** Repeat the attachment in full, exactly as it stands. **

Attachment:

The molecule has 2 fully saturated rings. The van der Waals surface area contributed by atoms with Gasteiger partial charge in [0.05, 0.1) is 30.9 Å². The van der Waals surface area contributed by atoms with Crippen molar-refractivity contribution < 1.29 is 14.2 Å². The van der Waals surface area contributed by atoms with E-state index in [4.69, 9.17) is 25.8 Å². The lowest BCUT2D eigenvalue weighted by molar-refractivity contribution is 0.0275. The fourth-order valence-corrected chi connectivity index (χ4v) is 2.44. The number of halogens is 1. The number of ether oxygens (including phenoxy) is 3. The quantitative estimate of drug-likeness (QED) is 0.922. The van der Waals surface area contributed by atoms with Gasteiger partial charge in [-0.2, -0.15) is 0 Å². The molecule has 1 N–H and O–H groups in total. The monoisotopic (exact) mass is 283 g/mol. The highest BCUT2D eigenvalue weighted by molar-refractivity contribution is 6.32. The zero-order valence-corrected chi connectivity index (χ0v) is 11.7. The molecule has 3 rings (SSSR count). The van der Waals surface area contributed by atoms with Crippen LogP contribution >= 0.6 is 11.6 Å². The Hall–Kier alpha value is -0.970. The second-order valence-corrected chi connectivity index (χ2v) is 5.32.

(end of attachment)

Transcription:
The molecule has 2 fully saturated rings. The van der Waals surface area contributed by atoms with Gasteiger partial charge in [0.05, 0.1) is 30.9 Å². The van der Waals surface area contributed by atoms with Crippen molar-refractivity contribution < 1.29 is 14.2 Å². The van der Waals surface area contributed by atoms with E-state index in [4.69, 9.17) is 25.8 Å². The lowest BCUT2D eigenvalue weighted by molar-refractivity contribution is 0.0275. The fourth-order valence-corrected chi connectivity index (χ4v) is 2.44. The number of halogens is 1. The number of ether oxygens (including phenoxy) is 3. The quantitative estimate of drug-likeness (QED) is 0.922. The van der Waals surface area contributed by atoms with Gasteiger partial charge in [-0.2, -0.15) is 0 Å². The molecule has 1 N–H and O–H groups in total. The monoisotopic (exact) mass is 283 g/mol. The highest BCUT2D eigenvalue weighted by molar-refractivity contribution is 6.32. The zero-order valence-corrected chi connectivity index (χ0v) is 11.7. The molecule has 3 rings (SSSR count). The van der Waals surface area contributed by atoms with Crippen LogP contribution >= 0.6 is 11.6 Å². The Hall–Kier alpha value is -0.970. The second-order valence-corrected chi connectivity index (χ2v) is 5.32.